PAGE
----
This content is from: Portfolio

Insurers to Active Managers: We need you!

For insurance companies and corporate pension plans, indexing makes little sense.

  • Julie Segal

If active managers aren’t feeling loved these days, they might want to reach out to insurance companies and corporate pensions plans, which have less use for index funds.

“It’s frustrating to hear somebody say, ‘We should be all active or all passive,’” said Woody Bradford, chairman and chief executive officer of Conning, an investment manager that focuses on insurance companies and pension funds. “That’s a hammer calling every client a nail.”

Insurance companies, which are highly regulated, customize their holdings based on liabilities, liquidity, cash flow and capital adequacy requirements. They build portfolios that pull from a variety of active and passive strategies, a strategy that Bradford says should also apply to corporate pension funds, which increasingly look a lot like insurers.

“The notion of passive being broadly applied to solve insurance companies’ problems shows a real lack of understanding of what investing is like for these clients,” he said.

Since the 2008 financial crisis, investors have continued to withdraw money from active managers in every equity category in favor of low-cost passive funds. The trend is fueling cynicism about the future of managers that rely on fundamental research.

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Insurers have traditionally positioned the majority of their investment portfolios in fixed-income. Last year, bonds represented 83 percent of the U.S. life insurance industry’s $3.1 trillion of investable assets, according to Conning. Active managers in fixed income often beat rival index funds because they have the ability to avoid credit downgrades of securities.

The percentage of downgraded securities in the Bloomberg Barclays Investment Grade Index, a popular benchmark for bond index funds, was 2.8 percent on an annualized basis from the beginning of 2001 through June. For the same period, Conning saw 0.9 percent of its investment-grade credit holdings downgraded, or 1.9 percentage points less than the index.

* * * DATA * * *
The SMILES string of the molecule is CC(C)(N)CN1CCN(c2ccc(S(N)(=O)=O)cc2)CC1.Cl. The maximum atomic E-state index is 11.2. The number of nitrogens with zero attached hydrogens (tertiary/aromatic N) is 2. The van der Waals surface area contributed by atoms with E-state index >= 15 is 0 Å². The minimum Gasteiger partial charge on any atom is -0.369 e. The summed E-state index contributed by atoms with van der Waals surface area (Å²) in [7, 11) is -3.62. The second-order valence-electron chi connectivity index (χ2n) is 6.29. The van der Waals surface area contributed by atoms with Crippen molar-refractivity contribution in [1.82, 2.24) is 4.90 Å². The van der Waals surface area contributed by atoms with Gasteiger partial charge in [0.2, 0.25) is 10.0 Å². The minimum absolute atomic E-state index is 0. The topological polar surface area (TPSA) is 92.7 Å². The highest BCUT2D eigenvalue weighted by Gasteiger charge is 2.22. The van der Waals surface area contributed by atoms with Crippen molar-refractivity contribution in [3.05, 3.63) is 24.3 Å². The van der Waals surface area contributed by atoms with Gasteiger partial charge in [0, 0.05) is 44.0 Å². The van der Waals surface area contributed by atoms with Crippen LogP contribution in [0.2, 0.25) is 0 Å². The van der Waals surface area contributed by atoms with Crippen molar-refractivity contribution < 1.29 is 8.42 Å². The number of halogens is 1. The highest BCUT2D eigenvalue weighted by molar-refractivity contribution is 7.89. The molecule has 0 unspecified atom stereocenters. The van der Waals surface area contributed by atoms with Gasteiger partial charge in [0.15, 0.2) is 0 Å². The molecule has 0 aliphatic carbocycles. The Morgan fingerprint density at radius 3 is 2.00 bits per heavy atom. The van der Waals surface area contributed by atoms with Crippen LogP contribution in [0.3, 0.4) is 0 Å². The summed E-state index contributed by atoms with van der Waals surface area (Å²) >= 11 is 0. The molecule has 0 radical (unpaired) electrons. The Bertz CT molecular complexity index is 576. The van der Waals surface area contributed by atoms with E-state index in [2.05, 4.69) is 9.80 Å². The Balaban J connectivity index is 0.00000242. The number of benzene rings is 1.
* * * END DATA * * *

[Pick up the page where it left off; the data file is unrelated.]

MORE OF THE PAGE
Insurance companies are increasingly embracing fixed-income exchange-traded funds that are passively managed, says Bradford. They’re using the ETFs for niche investment opportunities such as emerging markets and to quickly gain exposure to areas like high-yield debt. They’re also using bond ETFs, which can be easily sold in stressed markets, as a higher-yielding alternative to holding cash.

According to Conning’s own research, one in three insurance companies are using ETFs and 81 percent of insurers have increased their use of the funds over the last three years.

While popular, Bradford says insurers have to keep their embrace of ETFs on the margin because the off-the-shelf products can’t be used precisely enough to effectively manage their liabilities. They also aren’t flexible enough for insurers to use them to manage their taxes and other investment goals.

“Without active management to match assets with future liabilities, investment strategies could, over time, become very misaligned from an insurance company’s liability streams,” said Bradford.